Yomju County

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Yomju County
Korean transcription(s)
 • Chosŏn'gŭl
 • Hancha
 • McCune-Reischauer Yŏmju-kun
 • Revised Romanization Yeomju-gun
Country North Korea
Region North Pyongan Province
 • Total 288.3 km2 (111.3 sq mi)
Population (1991[1])
 • Total 134,000

Yomju County is a kun, or county, in northwestern North Pyongan province, North Korea, on the coast of the Yellow Sea. It is bordered by Ryongchon and Pihyon to the north, Tongrim to the east, and Cholsan to the south; to the west lies the ocean. The county was created in 1952 from portions of Cholsan and Ryongchon.

The terrain of Yomju is mostly level or rolling, sloping upward from the southwest to the northeast. In the north and east are small mountains like Mangilsan (613 m). The islands of the Pansong archipelago lie offshore and are a noted regional attraction. Other islands include Taedasado and Changdo.

Although warmed somewhat by the sea, the local climate remains basically continental, with an average annual temperature of 8.4 °C reflecting the fluctuation between January's -8.7 °C and August's 24 °C. Annual rainfall is relatively low, 800-1000 mm.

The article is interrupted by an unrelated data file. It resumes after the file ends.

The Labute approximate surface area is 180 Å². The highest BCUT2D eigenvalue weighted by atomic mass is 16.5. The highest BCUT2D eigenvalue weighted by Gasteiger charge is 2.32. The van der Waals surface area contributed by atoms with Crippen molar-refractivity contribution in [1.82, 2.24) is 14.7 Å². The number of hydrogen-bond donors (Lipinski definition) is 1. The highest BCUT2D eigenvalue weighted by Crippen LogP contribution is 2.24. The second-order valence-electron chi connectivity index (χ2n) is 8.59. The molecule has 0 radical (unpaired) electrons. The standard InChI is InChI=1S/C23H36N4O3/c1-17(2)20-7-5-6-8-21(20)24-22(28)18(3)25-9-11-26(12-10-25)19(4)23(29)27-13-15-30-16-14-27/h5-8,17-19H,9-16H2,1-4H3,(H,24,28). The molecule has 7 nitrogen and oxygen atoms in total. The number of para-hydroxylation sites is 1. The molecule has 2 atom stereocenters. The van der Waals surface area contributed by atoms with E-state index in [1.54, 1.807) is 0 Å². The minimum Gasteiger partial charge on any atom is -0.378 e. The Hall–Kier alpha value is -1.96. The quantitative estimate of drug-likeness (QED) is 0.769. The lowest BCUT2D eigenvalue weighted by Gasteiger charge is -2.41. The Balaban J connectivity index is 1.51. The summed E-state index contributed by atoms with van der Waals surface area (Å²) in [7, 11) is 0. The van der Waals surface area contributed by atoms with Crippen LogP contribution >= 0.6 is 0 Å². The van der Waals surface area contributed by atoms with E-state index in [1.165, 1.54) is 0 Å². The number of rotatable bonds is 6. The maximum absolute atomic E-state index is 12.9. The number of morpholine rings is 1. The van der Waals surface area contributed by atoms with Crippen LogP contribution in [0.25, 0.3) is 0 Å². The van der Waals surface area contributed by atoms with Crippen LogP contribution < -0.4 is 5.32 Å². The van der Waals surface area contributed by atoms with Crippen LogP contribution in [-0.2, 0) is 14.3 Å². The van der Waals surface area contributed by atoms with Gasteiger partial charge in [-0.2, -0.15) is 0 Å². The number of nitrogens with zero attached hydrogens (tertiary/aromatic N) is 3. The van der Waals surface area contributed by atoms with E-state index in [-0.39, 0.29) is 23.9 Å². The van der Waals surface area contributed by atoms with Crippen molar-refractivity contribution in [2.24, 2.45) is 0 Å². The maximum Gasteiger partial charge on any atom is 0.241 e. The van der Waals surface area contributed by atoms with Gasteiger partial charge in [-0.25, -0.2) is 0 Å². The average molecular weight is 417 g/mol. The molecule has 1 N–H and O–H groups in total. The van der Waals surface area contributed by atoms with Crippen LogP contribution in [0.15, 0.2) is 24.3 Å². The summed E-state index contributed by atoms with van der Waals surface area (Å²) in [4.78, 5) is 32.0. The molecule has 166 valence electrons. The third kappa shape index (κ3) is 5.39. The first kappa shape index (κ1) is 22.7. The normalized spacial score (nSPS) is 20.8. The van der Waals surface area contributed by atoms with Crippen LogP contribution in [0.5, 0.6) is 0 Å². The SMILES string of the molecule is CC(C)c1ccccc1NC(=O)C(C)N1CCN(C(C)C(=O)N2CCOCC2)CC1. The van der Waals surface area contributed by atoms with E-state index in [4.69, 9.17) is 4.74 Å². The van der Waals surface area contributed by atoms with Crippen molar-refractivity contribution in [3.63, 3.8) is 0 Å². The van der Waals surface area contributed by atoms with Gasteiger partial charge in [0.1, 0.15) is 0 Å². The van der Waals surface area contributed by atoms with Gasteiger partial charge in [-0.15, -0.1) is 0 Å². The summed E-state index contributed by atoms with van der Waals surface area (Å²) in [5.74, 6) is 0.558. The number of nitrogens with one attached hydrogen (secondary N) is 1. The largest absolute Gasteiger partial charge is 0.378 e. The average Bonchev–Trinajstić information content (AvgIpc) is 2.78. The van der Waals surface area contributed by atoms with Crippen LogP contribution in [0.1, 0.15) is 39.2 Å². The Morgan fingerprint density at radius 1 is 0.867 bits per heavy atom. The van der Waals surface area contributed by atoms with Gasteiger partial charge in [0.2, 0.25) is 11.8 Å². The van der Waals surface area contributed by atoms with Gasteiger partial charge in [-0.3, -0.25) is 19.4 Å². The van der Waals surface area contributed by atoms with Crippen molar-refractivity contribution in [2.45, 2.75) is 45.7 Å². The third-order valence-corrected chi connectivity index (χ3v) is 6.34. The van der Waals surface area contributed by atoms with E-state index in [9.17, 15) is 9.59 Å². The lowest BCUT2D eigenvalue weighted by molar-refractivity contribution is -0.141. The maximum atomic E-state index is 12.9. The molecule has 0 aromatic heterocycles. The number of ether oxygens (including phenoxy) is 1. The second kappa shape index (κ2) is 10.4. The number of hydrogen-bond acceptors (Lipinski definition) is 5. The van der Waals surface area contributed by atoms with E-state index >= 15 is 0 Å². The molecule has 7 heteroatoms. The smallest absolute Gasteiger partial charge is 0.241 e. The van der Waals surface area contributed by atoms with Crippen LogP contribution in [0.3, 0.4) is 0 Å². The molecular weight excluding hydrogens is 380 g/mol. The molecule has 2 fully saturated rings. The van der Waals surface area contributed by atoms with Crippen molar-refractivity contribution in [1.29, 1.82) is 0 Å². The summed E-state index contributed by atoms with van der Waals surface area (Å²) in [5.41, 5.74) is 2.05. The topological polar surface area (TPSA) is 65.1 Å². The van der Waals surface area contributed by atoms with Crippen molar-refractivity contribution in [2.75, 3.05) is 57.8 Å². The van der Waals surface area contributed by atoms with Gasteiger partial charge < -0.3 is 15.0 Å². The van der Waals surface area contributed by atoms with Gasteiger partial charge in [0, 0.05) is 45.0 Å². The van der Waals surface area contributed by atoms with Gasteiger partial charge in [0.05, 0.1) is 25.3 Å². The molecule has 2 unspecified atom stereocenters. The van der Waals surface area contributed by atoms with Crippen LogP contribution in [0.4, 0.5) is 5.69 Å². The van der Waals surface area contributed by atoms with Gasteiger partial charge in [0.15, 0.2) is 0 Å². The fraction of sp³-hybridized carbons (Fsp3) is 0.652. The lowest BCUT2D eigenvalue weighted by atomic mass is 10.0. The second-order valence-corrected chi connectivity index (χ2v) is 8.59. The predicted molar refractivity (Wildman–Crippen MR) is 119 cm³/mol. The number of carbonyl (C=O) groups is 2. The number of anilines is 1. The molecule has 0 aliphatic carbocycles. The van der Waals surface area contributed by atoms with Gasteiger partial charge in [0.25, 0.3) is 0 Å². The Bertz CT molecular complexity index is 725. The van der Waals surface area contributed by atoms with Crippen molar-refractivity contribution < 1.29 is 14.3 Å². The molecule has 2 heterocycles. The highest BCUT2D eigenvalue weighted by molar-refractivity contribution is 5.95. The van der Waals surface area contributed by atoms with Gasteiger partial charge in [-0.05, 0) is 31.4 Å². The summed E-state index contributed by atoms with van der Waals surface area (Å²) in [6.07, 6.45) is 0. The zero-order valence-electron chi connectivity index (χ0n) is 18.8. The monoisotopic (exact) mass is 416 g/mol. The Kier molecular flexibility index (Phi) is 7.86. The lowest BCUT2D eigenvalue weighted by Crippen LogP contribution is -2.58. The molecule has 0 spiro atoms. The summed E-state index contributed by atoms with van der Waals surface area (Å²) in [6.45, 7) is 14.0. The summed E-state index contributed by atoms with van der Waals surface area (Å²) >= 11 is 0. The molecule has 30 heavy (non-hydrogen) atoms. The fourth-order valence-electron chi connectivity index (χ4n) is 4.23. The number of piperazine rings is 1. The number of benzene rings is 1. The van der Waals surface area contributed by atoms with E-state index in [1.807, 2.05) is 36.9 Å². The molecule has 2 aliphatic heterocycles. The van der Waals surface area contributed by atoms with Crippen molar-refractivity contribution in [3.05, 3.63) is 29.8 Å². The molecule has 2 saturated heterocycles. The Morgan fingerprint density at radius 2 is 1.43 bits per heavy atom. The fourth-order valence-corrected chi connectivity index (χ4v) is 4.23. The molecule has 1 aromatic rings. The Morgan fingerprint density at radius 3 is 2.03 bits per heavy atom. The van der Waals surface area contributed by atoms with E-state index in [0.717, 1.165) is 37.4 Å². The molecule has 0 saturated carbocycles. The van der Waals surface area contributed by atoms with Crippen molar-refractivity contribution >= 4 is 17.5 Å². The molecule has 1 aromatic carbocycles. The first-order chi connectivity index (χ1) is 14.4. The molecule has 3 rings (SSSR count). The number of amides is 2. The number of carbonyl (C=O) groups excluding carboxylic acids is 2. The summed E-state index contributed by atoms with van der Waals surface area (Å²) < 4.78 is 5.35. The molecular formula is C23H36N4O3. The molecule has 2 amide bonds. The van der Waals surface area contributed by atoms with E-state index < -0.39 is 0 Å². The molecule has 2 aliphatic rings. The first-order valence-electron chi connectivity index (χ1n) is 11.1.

Due to the level terrain, 54.4% of the land in Yomju is cultivated, with only 15% remaining as forestland (mostly pine). The county is North Pyongan's second-largest producer of rice; other local crops include soybeans, maize, tobacco, and fruit. Fishing and livestock raising are also important local industries, as is salt harvesting. Yomju produces enough salt to satisfy 10% of national demand. A large aquaculture installation also operates in the county, dating from the early 1980s; it is reported to cover more than 1 km², with more than 80 separate ponds.[2]

The county is traversed by the Pyongui Line railroad, which connects Pyongyang and Sinuiju, as well as by the Tasado Line. In addition, the Paekma Line splits from the Pyongui Line at Yomju Station.

A large rock in Namap-ri has been designated North Korean natural monument No. 64.


  1. ^ Population and area taken from the agreement of the Dusan, Pascal, and Korean Britannica articles
  2. ^ "Yomju Youth Fish Farm". KCNA archive. 2002-03-04. Retrieved 2006-11-17. 


  • International Information Research Institute (국제정보연구소) (1999). "염주군". 北韓情報總覽 2000 [Bukhan jeongbo chong-ram 2000]. Seoul: Author. pp. 828–829. 

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